I’m more interested in knowing what the plan of action was, who drafted it, why it was necessary or warranted, and what, if any, the back-up plan was; or the expected/intended outcome. That individual(s), which may not be Coach Howard, is ultimately responsible for the outcome because they could and should have weighed these options and minimized the risks beforehand. All the other players, unfortunately in Coach Howard’s situation, are casualties….much like the youth involved.

    We just all reserve judgment until the facts are presented.

    Laurence Todd

  • Media

    I’ve had enough dealings with the media to know that we do not and will never know all the facts.

    Thomas, sincerely, the Star News may only be interviewing who they choose to or quoting who they can, speaking up for Howard could cost someone their job and these days, they are not easy to find.

    As a former public school teacher, I will say this coach is screwed. From what I can read, they set it up and then let him hang. Nothing more frustrating then a belligerent arrogant kid – and if you do anything close to what the coach did – YOU WILL PAY – NOT THE KID.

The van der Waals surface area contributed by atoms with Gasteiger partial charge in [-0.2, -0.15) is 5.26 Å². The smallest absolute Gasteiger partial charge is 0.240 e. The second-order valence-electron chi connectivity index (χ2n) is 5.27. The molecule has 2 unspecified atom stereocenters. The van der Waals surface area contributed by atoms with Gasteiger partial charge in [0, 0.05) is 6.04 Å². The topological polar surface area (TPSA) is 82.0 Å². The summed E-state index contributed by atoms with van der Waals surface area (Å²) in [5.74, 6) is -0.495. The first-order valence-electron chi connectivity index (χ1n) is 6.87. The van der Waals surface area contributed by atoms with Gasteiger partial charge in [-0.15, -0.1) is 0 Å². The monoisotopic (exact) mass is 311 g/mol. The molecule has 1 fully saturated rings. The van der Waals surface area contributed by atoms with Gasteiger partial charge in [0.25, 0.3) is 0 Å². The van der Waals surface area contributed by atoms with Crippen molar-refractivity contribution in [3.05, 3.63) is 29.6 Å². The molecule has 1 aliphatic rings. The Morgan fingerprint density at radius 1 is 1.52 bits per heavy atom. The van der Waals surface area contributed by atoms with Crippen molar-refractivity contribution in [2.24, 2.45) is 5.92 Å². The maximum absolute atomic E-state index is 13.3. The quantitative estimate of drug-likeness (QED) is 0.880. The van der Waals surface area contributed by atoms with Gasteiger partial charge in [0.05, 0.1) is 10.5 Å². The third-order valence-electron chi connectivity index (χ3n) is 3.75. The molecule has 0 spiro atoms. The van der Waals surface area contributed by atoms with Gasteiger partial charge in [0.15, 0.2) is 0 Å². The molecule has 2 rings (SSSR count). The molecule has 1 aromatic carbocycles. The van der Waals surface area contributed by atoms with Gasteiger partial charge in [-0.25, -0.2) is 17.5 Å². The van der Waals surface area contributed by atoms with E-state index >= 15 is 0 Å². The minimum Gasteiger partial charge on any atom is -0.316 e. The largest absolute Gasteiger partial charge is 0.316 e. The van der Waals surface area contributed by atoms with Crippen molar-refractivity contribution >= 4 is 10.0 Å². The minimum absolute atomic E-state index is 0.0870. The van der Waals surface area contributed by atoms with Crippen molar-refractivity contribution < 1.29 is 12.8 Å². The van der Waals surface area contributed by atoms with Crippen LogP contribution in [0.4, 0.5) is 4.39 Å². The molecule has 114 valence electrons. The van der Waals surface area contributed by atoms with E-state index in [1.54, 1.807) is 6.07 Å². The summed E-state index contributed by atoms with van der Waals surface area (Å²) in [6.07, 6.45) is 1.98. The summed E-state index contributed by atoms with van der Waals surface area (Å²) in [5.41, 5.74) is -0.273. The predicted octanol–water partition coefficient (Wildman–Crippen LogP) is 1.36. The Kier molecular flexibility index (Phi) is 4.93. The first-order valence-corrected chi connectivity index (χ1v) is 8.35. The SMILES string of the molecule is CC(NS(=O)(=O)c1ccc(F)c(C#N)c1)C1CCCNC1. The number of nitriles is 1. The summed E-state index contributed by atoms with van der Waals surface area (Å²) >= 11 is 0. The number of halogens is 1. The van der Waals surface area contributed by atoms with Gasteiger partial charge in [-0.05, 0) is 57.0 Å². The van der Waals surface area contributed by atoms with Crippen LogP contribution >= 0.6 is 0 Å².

That’s the lessons we have taught these kids, specifically the bulk of Pasadena High School students. Tragic and wrong.

  • views

    Dr.Park authorized the search and now hes trying to play innocent and let howard take the fall. Sad that he can’t be a man and say the actual story howard has given everything to that school and some administrator is going to ruin it all. WOW Muir faculty should be embarrassed and where is sheryl orange? shes a horrible admin. shes the face only she doesent do anything at all maybe its time for a new admin AGAIN from what i saw MR.Sipple was the only decent admin and hes no longer there. sad sad day if they get rid of howard consider muir done in everything most of those kids on those temas (football,track) were there because of howard losing howard = the beginning of the end of Muir

  • Let us all move on…


    I won’t talk about the “scuffle.” I wasn’t there and I’ve only heard rumors, so I have no opinion on the matter.